That was the assumption when the vulnerabilities first leaked; however, there's at least one pen test toolkit out there with Spectre/Meltdown exploits in it now, which means fully-fledged exploits in the wild are not far behind.


And that was back in March.
 

Iron Woode

Elite Member
Super Moderator
Oct 10, 1999
29,099
9,542
136
Now that is interesting...hard to believe it works without messing anything up! I just might do it that way.





Actually, my new build will have a Ryzen 5 3600 (pretty much all new parts other than the case and HDDs). This is really more about putzing around with my current machine while waiting endlessly for my GPUs to arrive (ordered 2 of them) so that I can build the new machine.

I wasn't aware of the security issues with these old processors, so I really appreciate the notice, thanks!
nothing wrong with putzing around.

I built a win98SE machine with my old socket A parts.

You can still get socket 775 systems for cheap. They are mostly office systems. I have an old Vostro that was given to me for free and it has a Q6600. The board supports 8GB of DDR2 and PCIe video cards.

This kind of tinkering is fun.
 
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bigboxes

Lifer
Apr 6, 2002
33,219
11,409
146
If it's your only working machine, I wouldn't do anything. Wait until you have your new box up and running before you play around with this old build. You can overclock it and it will still be 2021 slow. I wouldn't put any money into it, regardless.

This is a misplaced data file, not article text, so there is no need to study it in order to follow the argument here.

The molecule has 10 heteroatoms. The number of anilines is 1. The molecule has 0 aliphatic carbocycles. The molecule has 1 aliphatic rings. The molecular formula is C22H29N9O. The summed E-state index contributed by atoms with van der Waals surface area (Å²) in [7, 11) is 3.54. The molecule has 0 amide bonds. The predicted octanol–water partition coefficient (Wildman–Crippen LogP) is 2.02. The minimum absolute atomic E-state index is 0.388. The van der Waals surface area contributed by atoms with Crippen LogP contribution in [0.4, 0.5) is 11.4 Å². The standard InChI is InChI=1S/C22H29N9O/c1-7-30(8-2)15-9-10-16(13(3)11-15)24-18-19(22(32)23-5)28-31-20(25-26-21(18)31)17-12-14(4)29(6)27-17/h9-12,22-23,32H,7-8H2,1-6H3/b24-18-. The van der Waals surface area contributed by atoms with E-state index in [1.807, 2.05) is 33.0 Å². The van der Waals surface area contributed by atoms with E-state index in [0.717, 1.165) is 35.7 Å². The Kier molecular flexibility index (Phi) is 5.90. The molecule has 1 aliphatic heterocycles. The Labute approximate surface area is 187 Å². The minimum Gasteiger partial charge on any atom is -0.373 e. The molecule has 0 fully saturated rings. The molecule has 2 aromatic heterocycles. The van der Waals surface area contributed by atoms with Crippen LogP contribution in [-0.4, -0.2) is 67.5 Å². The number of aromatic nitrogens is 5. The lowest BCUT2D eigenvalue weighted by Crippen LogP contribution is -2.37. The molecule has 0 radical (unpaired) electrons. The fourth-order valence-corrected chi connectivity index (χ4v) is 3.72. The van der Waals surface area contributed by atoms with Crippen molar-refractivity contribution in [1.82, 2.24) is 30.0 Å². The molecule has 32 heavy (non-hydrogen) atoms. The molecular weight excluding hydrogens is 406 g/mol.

Insert_Nickname

Diamond Member
May 6, 2012
4,227
787
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Actually, my new build will have a Ryzen 5 3600 (pretty much all new parts other than the case and HDDs). This is really more about putzing around with my current machine while waiting endlessly for my GPUs to arrive (ordered 2 of them) so that I can build the new machine.
If you have -any- kind of PCIe GPU around, I'd suggest using it. There is probably a long wait ahead yet for those GPUs.

A cheap interim ebay card is also an option.
 
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Hi-Fi Man

Senior member
Oct 19, 2013
601
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It's really disappointing seeing all these nay-sayers. The Q6600 was and is a great chip to OC.

As mentioned earlier, you'll need to bump the FSB up to OC. Default FSB clock is 266MHz (1066MT/s) and the easiest OC is to just bump that to 333MHz (1333MT/s) while leaving the multiplier alone. That will get you 3GHz which most G0 stepping Q6600s can do at stock voltage with some even capable of below stock volts at that frequency. If you have a B3 stepping you may have to overvolt slightly or you can choose to lower the multiplier. The G45 chipset on your board supports 1333MT/s FSB speeds officially so that isn't considered an overclock for the northbridge.
 

graysky

Senior member
Mar 8, 2007
796
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In the future, please tell a bit about the links that are posted.
Itis required as per the CPU forums rules.


esquared
Anandtech Forum Director